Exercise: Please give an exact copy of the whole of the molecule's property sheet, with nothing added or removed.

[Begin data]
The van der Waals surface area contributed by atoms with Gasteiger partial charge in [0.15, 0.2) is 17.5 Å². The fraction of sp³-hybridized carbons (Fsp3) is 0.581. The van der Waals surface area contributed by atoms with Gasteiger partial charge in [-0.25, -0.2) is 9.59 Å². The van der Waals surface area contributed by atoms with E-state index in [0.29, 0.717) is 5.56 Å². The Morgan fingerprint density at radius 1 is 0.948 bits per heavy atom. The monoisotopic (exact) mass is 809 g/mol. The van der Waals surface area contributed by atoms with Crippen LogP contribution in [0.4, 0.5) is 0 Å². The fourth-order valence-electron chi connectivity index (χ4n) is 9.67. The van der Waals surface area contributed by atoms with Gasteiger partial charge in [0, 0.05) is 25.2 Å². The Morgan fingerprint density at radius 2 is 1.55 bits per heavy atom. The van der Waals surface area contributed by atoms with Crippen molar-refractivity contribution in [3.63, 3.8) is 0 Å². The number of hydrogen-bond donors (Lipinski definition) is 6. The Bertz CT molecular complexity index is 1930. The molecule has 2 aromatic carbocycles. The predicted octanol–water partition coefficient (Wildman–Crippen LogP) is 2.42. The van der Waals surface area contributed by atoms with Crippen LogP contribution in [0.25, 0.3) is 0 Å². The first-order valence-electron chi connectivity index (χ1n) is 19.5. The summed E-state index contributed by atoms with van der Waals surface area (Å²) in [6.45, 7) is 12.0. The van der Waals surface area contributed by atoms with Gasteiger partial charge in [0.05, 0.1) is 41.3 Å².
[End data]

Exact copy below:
The van der Waals surface area contributed by atoms with Gasteiger partial charge in [0.15, 0.2) is 17.5 Å². The fraction of sp³-hybridized carbons (Fsp3) is 0.581. The van der Waals surface area contributed by atoms with Gasteiger partial charge in [-0.25, -0.2) is 9.59 Å². The van der Waals surface area contributed by atoms with E-state index in [0.29, 0.717) is 5.56 Å². The Morgan fingerprint density at radius 1 is 0.948 bits per heavy atom. The monoisotopic (exact) mass is 809 g/mol. The van der Waals surface area contributed by atoms with Crippen LogP contribution in [0.4, 0.5) is 0 Å². The fourth-order valence-electron chi connectivity index (χ4n) is 9.67. The van der Waals surface area contributed by atoms with Gasteiger partial charge in [0, 0.05) is 25.2 Å². The Morgan fingerprint density at radius 2 is 1.55 bits per heavy atom. The van der Waals surface area contributed by atoms with Crippen molar-refractivity contribution in [3.63, 3.8) is 0 Å². The number of hydrogen-bond donors (Lipinski definition) is 6. The Bertz CT molecular complexity index is 1930. The molecule has 2 aromatic carbocycles. The predicted octanol–water partition coefficient (Wildman–Crippen LogP) is 2.42. The van der Waals surface area contributed by atoms with Crippen LogP contribution in [0.25, 0.3) is 0 Å². The first-order valence-electron chi connectivity index (χ1n) is 19.5. The summed E-state index contributed by atoms with van der Waals surface area (Å²) in [6.45, 7) is 12.0. The van der Waals surface area contributed by atoms with Gasteiger partial charge in [0.05, 0.1) is 41.3 Å².